I understood there’s different examples that come from this parable, but one thing thing that I gleaned from it was this very thought; God calls many to do his work, to answer his calling and to be vessels in which He can work through. Many, though, refuse. Whether they refuse because the task is simply “too much” for them, or they feel under qualified. This could mean an invitation to simply follow Him, and ultimately, an invitation to spend eternity with Him. But, God has higher callings sometimes. He calls you to do things that are scary and out of your comfort zone. Even more so, callings to complete tasks you feel you incapable of doing.
I think of Saul in the Bible. He is someone we would consider completely unqualified to be an apostle. The worst of sinners! He murdered hundreds of christians. Yet, I believe the call of God was upon his life, long before his journey on the Damascus road. But it was there that God met with him, and confronts him. I find it amazing that the first thing this murderer says is, “Lord, what do you want me to do?”. God sends him to the city where he would meet a man named Ananias. But even this Ananias questions God, pretty much saying “Why him? Do you know how much harm he has done?” and God simply answers, “Go, for he is a chosen vessel unto me.”
God called Saul to do a great task to bear His name before the gentiles and kings and the children of Israel. It was this sinner of all sinners who became Paul, and preached Christ in the synagogues. His testimony of redemption, conversion and revelation became a witness to those who heard him, saying “wasn’t this the very man who persecuted christians?” In my mind, all I can think of is “wow! That God would use a murderer to be a witness of His name.” But what greater testimony could there be? I believe he was able to reach hundreds because of the testimony of what they all knew he once was, compared to what he had become because of this Jesus.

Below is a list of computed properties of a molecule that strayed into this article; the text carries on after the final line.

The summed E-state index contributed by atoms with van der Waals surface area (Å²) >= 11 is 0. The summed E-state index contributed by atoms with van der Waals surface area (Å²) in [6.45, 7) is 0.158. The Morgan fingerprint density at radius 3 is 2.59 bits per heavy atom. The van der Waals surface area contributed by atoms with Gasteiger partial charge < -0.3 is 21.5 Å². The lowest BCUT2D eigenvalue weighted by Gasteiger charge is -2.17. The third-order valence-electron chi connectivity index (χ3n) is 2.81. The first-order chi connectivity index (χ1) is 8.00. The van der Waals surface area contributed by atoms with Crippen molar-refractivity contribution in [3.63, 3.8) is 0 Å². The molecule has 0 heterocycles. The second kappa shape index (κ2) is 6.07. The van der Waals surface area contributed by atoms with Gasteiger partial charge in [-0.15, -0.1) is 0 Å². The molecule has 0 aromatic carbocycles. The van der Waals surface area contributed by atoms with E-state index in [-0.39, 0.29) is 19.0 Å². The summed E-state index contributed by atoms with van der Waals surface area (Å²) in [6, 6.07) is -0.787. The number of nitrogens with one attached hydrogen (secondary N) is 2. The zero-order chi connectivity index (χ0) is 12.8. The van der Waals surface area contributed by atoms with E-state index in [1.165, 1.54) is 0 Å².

There is also Moses. We all know this story. A man considered incapable of the job he was called to do, but yet, he was called to do it regardless. I believe most of the time, it is all about perception. You see, he tells God, “I’m not qualified to speak to Pharaoh and lead the Israelites of out bondage.” and maybe he wasn’t. Perhaps he wasn’t the best speaker. But God chose him for a purpose. God saw an individual lacking sufficient qualifications and he saw a vessel. Perhaps that very purpose could have been to be an example to generations after generations of what God can do with ‘unqualified’ people. Moses says, “Who am I that I should do these things?” and God replies, “I will be with you.”